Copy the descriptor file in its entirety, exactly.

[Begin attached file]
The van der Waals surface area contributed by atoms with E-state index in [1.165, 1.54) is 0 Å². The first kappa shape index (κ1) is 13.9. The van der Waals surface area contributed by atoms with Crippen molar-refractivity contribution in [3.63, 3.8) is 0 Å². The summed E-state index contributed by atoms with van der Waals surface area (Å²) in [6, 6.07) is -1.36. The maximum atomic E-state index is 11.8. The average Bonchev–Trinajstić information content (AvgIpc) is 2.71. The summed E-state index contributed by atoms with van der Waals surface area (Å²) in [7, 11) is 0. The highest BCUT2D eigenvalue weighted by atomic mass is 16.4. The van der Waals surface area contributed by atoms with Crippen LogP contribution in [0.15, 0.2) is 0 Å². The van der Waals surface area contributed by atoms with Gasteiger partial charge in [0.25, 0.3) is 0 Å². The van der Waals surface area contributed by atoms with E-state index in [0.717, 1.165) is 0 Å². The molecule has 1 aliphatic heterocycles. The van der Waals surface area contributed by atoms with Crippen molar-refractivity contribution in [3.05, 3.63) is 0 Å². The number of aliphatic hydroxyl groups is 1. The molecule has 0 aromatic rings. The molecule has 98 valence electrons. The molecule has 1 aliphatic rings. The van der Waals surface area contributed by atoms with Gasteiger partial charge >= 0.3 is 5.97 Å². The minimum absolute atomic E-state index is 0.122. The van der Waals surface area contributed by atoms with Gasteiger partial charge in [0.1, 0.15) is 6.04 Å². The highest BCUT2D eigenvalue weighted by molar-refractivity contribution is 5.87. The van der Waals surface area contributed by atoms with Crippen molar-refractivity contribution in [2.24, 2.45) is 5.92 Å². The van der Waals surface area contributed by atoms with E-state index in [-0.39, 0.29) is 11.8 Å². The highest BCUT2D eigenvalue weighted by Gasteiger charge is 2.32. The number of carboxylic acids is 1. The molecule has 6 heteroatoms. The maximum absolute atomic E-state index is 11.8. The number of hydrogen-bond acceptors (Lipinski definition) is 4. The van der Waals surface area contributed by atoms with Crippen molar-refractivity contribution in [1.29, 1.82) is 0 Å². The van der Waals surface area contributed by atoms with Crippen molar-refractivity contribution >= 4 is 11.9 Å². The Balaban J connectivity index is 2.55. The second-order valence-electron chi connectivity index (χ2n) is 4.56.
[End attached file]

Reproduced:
The van der Waals surface area contributed by atoms with E-state index in [1.165, 1.54) is 0 Å². The first kappa shape index (κ1) is 13.9. The van der Waals surface area contributed by atoms with Crippen molar-refractivity contribution in [3.63, 3.8) is 0 Å². The summed E-state index contributed by atoms with van der Waals surface area (Å²) in [6, 6.07) is -1.36. The maximum atomic E-state index is 11.8. The average Bonchev–Trinajstić information content (AvgIpc) is 2.71. The summed E-state index contributed by atoms with van der Waals surface area (Å²) in [7, 11) is 0. The highest BCUT2D eigenvalue weighted by atomic mass is 16.4. The van der Waals surface area contributed by atoms with Crippen LogP contribution in [0.15, 0.2) is 0 Å². The van der Waals surface area contributed by atoms with Gasteiger partial charge in [0.25, 0.3) is 0 Å². The van der Waals surface area contributed by atoms with E-state index in [0.717, 1.165) is 0 Å². The molecule has 1 aliphatic heterocycles. The van der Waals surface area contributed by atoms with Crippen molar-refractivity contribution in [3.05, 3.63) is 0 Å². The number of aliphatic hydroxyl groups is 1. The molecule has 0 aromatic rings. The molecule has 98 valence electrons. The molecule has 1 aliphatic rings. The van der Waals surface area contributed by atoms with Gasteiger partial charge >= 0.3 is 5.97 Å². The minimum absolute atomic E-state index is 0.122. The van der Waals surface area contributed by atoms with Gasteiger partial charge in [0.1, 0.15) is 6.04 Å². The highest BCUT2D eigenvalue weighted by molar-refractivity contribution is 5.87. The van der Waals surface area contributed by atoms with Crippen molar-refractivity contribution in [2.24, 2.45) is 5.92 Å². The van der Waals surface area contributed by atoms with E-state index in [-0.39, 0.29) is 11.8 Å². The highest BCUT2D eigenvalue weighted by Gasteiger charge is 2.32. The number of carboxylic acids is 1. The molecule has 6 heteroatoms. The maximum absolute atomic E-state index is 11.8. The number of hydrogen-bond acceptors (Lipinski definition) is 4. The van der Waals surface area contributed by atoms with Crippen molar-refractivity contribution in [1.29, 1.82) is 0 Å². The van der Waals surface area contributed by atoms with Crippen molar-refractivity contribution >= 4 is 11.9 Å². The Balaban J connectivity index is 2.55. The second-order valence-electron chi connectivity index (χ2n) is 4.56.